Tree Notes is about trees -- especially native trees, trees for wildlife, and trees in history.

Thursday, December 3, 2009

Big Pecan Tree at Natchez Trace State Park

One of the world's largest pecan trees



Big Pecan Tree in 2004, Natchez Trace State Park in western Tennessee
Copyright © 2004 Ric Brooks. All rights reserved. Used with permission.

The Big Pecan Tree of Carroll County, Tennessee (above photo) was one of the world's largest pecan trees. In 1958, it was measured as 104 feet in height, 125 feet in crown spread, and 17 feet 8 inches in circumference of the trunk. Though it was a mature tree, it was still growing! In 1973 (image of the tree in about 1973), it was measured as 106 feet in height, 136 feet in spread, and 18 feet 2 inches in circumference. Its shade was said to cover an acre of ground.

The American Forestry Association recorded the tree's 1973 measurements in its Register of Big Trees and named it "The World's Largest Pecan Tree". It held the title for a short time, but within a year, larger pecan trees were found in Louisiana and Virginia.

Ric Brooks' photo of the tree (above) was taken in 2004, near the end of the Big Pecan Tree's life. Deterioration is clearly evident; however, the size of the tree is suggested by the massive trunk and branch captured in the photo. The trunk was filled with concrete, some of which is visible. Because of the concrete, the exact age of the tree could not be ascertained.

Planted along the Natchez Trace


The Big Pecan Tree grew along the Natchez Trace in west-central Tennessee. I picked up an information sheet titled "Natchez Trace State Park History" at the state park's visitor center several years ago. It described the Natchez Trace as...
...originally... an ill-defined series of trails and paths beaten out by the Indians and perhaps the buffalo. Several of these trails, though individually unimportant, when joined together lead to a Northeasterly direction from the present day Natchez, Mississippi, to Nashville, Tennessee.

Later the settlers would travel down the Trace to sell their goods, often on foot, further tramping out and identifying a more definite Trace.

(Source: Undated, unattributed hand-out from the Natchez Trace State Park Visitors Center)

A high, dry ridge in Carroll County, Tennessee, was an unlikely spot for The Big Pecan Tree to grow. Pecans were not native to that area, which suggests that an old legend about the tree is probably based on fact. Oral history claims that a pecan nut was brought to the site by travelers on the Natchez Trace, which passed a mere 30 feet from the site where the tree grew.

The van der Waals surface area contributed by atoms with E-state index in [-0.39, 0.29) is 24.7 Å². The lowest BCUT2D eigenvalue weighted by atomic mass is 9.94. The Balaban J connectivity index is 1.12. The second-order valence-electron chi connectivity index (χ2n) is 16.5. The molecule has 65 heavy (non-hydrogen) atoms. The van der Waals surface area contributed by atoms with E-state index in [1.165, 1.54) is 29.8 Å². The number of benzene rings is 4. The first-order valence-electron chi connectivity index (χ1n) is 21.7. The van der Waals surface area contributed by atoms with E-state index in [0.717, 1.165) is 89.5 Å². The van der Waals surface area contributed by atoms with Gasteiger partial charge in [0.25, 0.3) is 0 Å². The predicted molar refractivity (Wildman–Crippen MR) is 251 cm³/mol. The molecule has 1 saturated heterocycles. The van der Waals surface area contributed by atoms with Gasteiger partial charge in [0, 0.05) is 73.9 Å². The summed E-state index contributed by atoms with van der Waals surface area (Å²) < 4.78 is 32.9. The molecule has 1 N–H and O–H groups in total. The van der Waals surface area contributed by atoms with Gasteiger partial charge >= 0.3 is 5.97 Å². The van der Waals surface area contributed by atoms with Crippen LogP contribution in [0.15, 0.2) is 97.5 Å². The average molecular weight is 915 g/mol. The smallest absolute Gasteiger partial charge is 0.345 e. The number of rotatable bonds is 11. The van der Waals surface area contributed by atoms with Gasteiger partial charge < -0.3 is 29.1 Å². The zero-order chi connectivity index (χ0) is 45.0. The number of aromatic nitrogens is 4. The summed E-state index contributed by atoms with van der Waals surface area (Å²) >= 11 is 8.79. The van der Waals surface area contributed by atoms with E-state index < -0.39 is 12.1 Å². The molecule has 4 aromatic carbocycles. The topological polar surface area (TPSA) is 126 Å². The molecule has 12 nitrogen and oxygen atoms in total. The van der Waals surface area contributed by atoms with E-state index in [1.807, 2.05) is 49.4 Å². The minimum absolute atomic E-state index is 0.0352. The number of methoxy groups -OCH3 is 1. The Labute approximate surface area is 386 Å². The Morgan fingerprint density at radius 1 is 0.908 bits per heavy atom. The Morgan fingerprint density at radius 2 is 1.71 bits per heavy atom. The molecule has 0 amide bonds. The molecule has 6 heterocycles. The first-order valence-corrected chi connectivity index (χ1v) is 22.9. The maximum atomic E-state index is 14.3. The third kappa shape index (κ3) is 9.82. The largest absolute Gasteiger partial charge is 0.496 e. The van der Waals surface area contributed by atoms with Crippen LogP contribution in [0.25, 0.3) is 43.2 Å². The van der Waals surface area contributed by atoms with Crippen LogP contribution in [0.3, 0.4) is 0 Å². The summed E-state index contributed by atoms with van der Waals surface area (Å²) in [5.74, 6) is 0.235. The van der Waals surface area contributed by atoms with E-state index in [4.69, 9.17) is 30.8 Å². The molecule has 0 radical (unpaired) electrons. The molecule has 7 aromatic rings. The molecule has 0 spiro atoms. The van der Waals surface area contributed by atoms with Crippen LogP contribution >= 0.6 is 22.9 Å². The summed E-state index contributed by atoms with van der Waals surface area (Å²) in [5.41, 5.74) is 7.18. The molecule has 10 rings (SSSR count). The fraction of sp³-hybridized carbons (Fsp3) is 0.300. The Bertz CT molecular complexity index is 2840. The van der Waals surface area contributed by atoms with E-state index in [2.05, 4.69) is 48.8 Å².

A plaque placed at the tree in the 1930s by the John McCall Chapter of the D.A.R. (Daughters of the American Revolution) recorded the legend: "Accepted tradition says that this tree had grown from a pecan given to Sukey Morris by one of Andrew Jackson's men as they traveled homeward after the Battle of New Orleans." No official records of Sukey Morris are known to exist, but it is thought she might have been the child of squatters who were living along the Natchez Trace. The area was still Indian territory at the end of the War of 1812.

The 1986 History of Carroll County provides some additional documentation of the tree's history:

In the book "Westward to the Roundtop", Mr. Morris mentions the pecan tree as a landmark in 1830. Families coming to Carroll County from North Carolina passed the tree on their way to Lexington from the Roundtop Community; it was already bearing fruit.

(Source: History of Carroll County, p. 63)

A life that spanned three centuries


The pecan (Carya illinoinensis) is long-lived, like its brethren, the hickories, and many other members of the walnut family. It reaches maturity at around 150-200 years. Many specimens survive 250 years or longer. If the Big Pecan Tree was planted in 1816, it would have been 188 years old in 2004, the date when Ric Brooks' photograph was taken.

The Big Pecan Tree, already supported with cables and filled with concrete by tree surgeons, was heavily damaged by a windstorm in 2000. For a few years, one large branch survived, as seen in the photo. Brooks commented on the tree's sad condition:
The tree was in pretty bad shape when I took that picture. That one limb was about 12 feet off the ground and stretched out about 15 feet. Just the limb itself was very impressive. You can see in the picture that the trunk was dying by then. It was alive but the person I was with and myself both knew that it wasn't long for this earth.

(Source: Email from Ric Brooks, November 20, 2009)

Now the tree has completely died. The remains of its trunk have been cut down and pushed into a gully, apparently in 2008 or early 2009. The D.A.R. plaque telling the legend of Sukey Morris has been removed.

"There's nothing left to see," a park secretary assured me, when I telephoned to inquire about the Big Pecan Tree. She underestimated my curiosity. I would enjoy seeing even the stump.

On the web:
Natchez Trace Pecan, Wildersville, TN


9 comments -- please add yours:

C R Bennett said...

I remember this tree from my childhood. I grew up in southern Carroll County in West Tennessee. I saw a news story about a 240 year on tree today and it made me think of this tree in Nachez Trace. Amazingly, I found it on the web in just 3 clicks.

Clint Bennett
Birmingham, AL
Closet Tree Hugger

Genevieve said...

Thanks for visiting, Clint. It's nice that in your memories the Big Pecan is still a robust tree.

And a word of advice -- you should hug a real tree with bark and leaves some time. Those closet trees are nothing at all like the real thing. ;)